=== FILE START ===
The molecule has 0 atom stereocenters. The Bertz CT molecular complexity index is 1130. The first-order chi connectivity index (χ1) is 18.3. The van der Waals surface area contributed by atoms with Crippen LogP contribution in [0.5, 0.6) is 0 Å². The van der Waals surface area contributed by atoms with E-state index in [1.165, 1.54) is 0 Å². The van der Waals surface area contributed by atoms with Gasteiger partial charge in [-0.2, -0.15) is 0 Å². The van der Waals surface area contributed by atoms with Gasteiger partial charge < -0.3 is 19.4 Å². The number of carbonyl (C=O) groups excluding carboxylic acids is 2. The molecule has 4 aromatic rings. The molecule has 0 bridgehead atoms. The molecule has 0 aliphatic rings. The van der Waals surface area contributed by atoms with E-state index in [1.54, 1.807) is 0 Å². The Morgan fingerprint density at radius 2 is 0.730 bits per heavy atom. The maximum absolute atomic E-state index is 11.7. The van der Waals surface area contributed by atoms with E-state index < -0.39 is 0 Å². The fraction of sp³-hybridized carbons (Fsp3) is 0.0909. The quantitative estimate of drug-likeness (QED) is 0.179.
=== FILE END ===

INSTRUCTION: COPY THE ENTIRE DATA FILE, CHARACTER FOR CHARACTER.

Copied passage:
The molecule has 0 atom stereocenters. The Bertz CT molecular complexity index is 1130. The first-order chi connectivity index (χ1) is 18.3. The van der Waals surface area contributed by atoms with Crippen LogP contribution in [0.5, 0.6) is 0 Å². The van der Waals surface area contributed by atoms with E-state index in [1.165, 1.54) is 0 Å². The van der Waals surface area contributed by atoms with Gasteiger partial charge in [-0.2, -0.15) is 0 Å². The van der Waals surface area contributed by atoms with Gasteiger partial charge < -0.3 is 19.4 Å². The number of carbonyl (C=O) groups excluding carboxylic acids is 2. The molecule has 4 aromatic rings. The molecule has 0 bridgehead atoms. The molecule has 0 aliphatic rings. The van der Waals surface area contributed by atoms with E-state index in [1.54, 1.807) is 0 Å². The Morgan fingerprint density at radius 2 is 0.730 bits per heavy atom. The maximum absolute atomic E-state index is 11.7. The van der Waals surface area contributed by atoms with E-state index < -0.39 is 0 Å². The fraction of sp³-hybridized carbons (Fsp3) is 0.0909. The quantitative estimate of drug-likeness (QED) is 0.179.